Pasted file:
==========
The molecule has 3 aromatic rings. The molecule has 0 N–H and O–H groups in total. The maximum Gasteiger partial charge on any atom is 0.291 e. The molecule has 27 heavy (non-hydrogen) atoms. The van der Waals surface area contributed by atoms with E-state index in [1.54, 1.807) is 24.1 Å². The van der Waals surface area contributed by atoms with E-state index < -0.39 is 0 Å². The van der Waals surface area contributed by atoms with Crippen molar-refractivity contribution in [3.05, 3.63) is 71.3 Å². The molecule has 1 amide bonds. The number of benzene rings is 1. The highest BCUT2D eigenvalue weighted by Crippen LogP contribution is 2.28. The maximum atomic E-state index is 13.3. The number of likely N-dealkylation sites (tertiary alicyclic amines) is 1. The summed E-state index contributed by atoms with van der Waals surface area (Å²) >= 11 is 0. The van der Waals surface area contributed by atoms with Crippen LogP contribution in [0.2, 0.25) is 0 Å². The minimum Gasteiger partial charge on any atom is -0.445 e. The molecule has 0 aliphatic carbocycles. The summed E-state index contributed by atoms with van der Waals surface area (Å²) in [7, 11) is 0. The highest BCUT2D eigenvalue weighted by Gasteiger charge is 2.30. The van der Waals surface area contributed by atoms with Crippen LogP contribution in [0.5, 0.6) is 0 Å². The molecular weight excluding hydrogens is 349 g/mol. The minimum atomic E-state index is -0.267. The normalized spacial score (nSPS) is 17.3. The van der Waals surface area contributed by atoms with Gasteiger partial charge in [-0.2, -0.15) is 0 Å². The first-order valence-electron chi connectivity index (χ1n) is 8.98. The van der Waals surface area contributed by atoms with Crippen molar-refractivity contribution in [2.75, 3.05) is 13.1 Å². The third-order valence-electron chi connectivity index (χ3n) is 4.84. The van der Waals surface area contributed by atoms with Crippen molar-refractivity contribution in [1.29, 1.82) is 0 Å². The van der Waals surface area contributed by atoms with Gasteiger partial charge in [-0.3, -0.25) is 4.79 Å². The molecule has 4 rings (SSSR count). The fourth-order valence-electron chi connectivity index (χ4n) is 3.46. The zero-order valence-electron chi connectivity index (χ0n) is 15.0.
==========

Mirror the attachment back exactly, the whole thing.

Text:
The molecule has 3 aromatic rings. The molecule has 0 N–H and O–H groups in total. The maximum Gasteiger partial charge on any atom is 0.291 e. The molecule has 27 heavy (non-hydrogen) atoms. The van der Waals surface area contributed by atoms with E-state index in [1.54, 1.807) is 24.1 Å². The van der Waals surface area contributed by atoms with E-state index < -0.39 is 0 Å². The van der Waals surface area contributed by atoms with Crippen molar-refractivity contribution in [3.05, 3.63) is 71.3 Å². The molecule has 1 amide bonds. The number of benzene rings is 1. The highest BCUT2D eigenvalue weighted by Crippen LogP contribution is 2.28. The maximum atomic E-state index is 13.3. The number of likely N-dealkylation sites (tertiary alicyclic amines) is 1. The summed E-state index contributed by atoms with van der Waals surface area (Å²) >= 11 is 0. The van der Waals surface area contributed by atoms with Crippen LogP contribution in [0.2, 0.25) is 0 Å². The minimum Gasteiger partial charge on any atom is -0.445 e. The molecule has 0 aliphatic carbocycles. The summed E-state index contributed by atoms with van der Waals surface area (Å²) in [7, 11) is 0. The highest BCUT2D eigenvalue weighted by Gasteiger charge is 2.30. The van der Waals surface area contributed by atoms with Crippen LogP contribution in [0.5, 0.6) is 0 Å². The molecular weight excluding hydrogens is 349 g/mol. The minimum atomic E-state index is -0.267. The normalized spacial score (nSPS) is 17.3. The van der Waals surface area contributed by atoms with Gasteiger partial charge in [-0.2, -0.15) is 0 Å². The first-order valence-electron chi connectivity index (χ1n) is 8.98. The van der Waals surface area contributed by atoms with Crippen molar-refractivity contribution in [2.75, 3.05) is 13.1 Å². The third-order valence-electron chi connectivity index (χ3n) is 4.84. The van der Waals surface area contributed by atoms with Crippen molar-refractivity contribution in [1.29, 1.82) is 0 Å². The van der Waals surface area contributed by atoms with Gasteiger partial charge in [-0.3, -0.25) is 4.79 Å². The molecule has 4 rings (SSSR count). The fourth-order valence-electron chi connectivity index (χ4n) is 3.46. The zero-order valence-electron chi connectivity index (χ0n) is 15.0.